Zuma appeals for end of attacks on immigrants in S. Africa
South African President Jacob Zuma on Thursday appealed for the end of attacks on immigrants as a wave of violence that has left at least six people dead threatened to spread across the country.
In the past two weeks, shops and homes owned by Somalis, Ethiopians, Malawians and other immigrants in Durban and surrounding townships have been targeted, forcing families to flee to camps protected by armed guards.
Foreign-owned shops in the Jeppestown area of Johannesburg were attacked overnight, while police used tear gas and rubber bullets to disperse anti-immigrant protesters in the Actonville area on Thursday.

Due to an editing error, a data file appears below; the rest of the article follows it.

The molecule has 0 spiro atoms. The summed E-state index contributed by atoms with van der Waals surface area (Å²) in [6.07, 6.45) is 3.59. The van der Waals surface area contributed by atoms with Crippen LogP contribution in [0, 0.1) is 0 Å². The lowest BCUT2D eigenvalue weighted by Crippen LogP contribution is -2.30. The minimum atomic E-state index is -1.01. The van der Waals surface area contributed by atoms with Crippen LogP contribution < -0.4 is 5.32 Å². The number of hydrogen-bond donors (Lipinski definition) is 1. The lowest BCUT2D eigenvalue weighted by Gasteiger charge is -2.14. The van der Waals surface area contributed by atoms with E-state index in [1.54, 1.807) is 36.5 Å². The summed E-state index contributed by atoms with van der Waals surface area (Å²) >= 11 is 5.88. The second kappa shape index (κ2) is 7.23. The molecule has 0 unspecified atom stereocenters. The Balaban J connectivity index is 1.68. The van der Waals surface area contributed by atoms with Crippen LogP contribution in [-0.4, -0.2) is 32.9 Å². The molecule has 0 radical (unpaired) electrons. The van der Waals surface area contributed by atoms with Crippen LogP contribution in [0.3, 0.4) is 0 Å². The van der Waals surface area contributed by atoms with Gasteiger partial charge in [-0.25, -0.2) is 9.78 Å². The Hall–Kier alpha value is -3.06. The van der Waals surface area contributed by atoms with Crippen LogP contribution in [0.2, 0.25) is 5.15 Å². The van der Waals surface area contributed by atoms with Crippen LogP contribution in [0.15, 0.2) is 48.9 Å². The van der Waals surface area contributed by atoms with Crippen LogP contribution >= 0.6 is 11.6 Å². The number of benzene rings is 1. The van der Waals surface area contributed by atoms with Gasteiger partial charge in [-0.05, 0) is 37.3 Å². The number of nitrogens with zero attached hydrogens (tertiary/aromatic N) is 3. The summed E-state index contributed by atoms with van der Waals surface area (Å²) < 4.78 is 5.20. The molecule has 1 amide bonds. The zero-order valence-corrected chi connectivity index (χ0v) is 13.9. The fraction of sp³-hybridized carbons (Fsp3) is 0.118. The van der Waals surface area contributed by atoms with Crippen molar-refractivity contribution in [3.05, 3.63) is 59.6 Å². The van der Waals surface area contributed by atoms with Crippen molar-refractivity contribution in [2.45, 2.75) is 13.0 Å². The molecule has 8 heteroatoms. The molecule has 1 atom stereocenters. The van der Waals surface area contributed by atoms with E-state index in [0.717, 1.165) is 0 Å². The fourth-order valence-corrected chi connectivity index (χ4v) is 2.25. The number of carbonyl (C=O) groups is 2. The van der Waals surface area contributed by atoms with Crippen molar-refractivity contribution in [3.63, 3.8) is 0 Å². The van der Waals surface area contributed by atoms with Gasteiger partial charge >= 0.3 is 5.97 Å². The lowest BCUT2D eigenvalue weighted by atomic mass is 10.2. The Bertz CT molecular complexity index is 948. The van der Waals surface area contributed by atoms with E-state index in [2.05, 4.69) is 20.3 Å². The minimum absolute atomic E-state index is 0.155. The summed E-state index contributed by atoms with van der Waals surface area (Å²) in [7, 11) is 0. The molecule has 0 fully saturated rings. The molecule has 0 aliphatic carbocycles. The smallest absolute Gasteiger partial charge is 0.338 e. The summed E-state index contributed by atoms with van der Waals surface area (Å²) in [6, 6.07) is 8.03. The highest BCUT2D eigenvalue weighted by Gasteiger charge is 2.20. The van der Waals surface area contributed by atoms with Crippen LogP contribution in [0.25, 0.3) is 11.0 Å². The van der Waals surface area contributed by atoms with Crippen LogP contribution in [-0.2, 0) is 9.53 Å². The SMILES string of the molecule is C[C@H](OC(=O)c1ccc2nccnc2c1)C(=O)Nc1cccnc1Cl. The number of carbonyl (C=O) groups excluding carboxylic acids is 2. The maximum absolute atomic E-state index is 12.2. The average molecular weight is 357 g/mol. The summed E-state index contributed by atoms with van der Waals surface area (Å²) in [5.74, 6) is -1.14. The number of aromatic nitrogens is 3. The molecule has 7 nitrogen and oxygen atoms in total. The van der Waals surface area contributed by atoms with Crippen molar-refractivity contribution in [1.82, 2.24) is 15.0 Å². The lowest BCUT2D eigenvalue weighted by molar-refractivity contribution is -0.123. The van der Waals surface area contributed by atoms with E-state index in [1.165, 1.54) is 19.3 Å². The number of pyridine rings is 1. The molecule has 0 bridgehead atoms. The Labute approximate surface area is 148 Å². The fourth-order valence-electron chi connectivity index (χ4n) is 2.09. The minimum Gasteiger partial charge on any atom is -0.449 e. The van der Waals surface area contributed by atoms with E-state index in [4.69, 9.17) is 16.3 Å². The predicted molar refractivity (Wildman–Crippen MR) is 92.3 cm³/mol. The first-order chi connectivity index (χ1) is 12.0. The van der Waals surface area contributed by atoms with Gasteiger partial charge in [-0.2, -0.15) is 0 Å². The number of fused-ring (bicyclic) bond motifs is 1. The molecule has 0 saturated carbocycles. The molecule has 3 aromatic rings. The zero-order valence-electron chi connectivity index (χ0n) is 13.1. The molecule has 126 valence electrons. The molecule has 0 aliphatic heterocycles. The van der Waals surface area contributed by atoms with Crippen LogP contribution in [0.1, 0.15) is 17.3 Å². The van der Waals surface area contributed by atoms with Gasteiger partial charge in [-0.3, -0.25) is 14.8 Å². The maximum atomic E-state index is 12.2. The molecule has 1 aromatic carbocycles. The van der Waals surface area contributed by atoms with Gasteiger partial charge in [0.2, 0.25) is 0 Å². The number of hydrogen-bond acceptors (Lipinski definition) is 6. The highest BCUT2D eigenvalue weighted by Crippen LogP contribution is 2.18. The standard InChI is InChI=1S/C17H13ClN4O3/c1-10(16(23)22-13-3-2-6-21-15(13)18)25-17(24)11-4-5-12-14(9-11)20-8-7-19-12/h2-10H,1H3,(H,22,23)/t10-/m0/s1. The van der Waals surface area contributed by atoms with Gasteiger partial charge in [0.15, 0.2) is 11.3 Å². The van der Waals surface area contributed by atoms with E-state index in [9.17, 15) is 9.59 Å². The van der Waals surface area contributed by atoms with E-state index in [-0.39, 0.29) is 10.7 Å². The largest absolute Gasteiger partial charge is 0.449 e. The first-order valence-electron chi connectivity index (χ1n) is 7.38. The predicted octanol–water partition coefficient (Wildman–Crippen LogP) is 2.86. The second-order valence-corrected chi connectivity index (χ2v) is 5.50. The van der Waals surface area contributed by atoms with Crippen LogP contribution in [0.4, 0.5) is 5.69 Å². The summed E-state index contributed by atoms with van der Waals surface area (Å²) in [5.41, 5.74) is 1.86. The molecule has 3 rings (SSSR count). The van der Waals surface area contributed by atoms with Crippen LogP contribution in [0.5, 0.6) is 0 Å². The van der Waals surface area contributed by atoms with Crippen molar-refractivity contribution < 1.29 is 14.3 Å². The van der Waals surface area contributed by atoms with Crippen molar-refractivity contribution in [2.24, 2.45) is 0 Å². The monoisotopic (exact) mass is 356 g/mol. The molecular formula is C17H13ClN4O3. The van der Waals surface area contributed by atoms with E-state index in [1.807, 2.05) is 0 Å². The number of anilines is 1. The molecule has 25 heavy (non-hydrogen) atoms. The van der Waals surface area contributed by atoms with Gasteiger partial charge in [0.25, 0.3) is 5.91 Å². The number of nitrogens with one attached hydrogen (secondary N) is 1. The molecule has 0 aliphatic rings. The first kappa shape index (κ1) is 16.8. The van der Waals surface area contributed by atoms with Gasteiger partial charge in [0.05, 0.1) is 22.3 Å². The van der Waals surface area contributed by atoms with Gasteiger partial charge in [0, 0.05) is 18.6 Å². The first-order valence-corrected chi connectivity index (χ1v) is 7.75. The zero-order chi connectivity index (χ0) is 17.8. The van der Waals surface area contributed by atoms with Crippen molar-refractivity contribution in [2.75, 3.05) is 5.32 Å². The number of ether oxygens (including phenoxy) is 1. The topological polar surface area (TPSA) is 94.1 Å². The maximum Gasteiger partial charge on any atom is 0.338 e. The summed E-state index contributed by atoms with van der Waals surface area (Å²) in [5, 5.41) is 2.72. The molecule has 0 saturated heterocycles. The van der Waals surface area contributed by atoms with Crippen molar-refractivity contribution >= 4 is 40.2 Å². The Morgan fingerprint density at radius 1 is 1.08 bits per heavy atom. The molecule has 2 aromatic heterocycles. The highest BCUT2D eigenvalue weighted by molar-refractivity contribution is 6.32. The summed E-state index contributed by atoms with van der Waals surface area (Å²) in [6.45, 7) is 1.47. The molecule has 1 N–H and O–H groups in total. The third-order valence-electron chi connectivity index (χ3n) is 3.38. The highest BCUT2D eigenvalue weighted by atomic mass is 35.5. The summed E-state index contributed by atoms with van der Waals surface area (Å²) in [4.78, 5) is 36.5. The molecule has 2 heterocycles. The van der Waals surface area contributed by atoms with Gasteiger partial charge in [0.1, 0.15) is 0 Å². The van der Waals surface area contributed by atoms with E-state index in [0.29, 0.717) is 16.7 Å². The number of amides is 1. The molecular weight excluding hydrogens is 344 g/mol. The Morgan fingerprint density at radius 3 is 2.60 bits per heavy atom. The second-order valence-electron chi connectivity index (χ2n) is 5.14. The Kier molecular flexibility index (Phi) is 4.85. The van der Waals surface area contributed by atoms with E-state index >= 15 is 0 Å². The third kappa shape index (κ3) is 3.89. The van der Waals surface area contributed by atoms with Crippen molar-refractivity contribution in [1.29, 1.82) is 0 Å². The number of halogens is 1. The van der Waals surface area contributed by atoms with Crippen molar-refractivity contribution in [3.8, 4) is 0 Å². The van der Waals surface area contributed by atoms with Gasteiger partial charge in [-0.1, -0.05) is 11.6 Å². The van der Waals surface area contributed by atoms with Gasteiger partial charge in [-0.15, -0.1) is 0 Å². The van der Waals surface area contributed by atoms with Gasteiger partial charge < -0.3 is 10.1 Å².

“We have witnessed shocking and unacceptable incidents of violence directed at foreign nationals,” Zuma told parliament in Cape Town.
“No amount of frustration or anger can ever justify the attacks on foreign nationals and the looting of their shops
“We appeal for calm, an end to the violence and restraint. Criminal elements should not be allowed to take advantage of the concerns of citizens to sow mayhem and destruction.
“The police have been directed to work round the clock to protect both foreign nationals and citizens and to arrest looters and those committing acts of violence.”
Police have vowed to quell the unrest, which claimed its latest victim on Monday when a 14-year-old boy was killed in KwaMashu, a township north of Durban.
In 2008, 62 people were killed in similar violence in Johannesburg townships.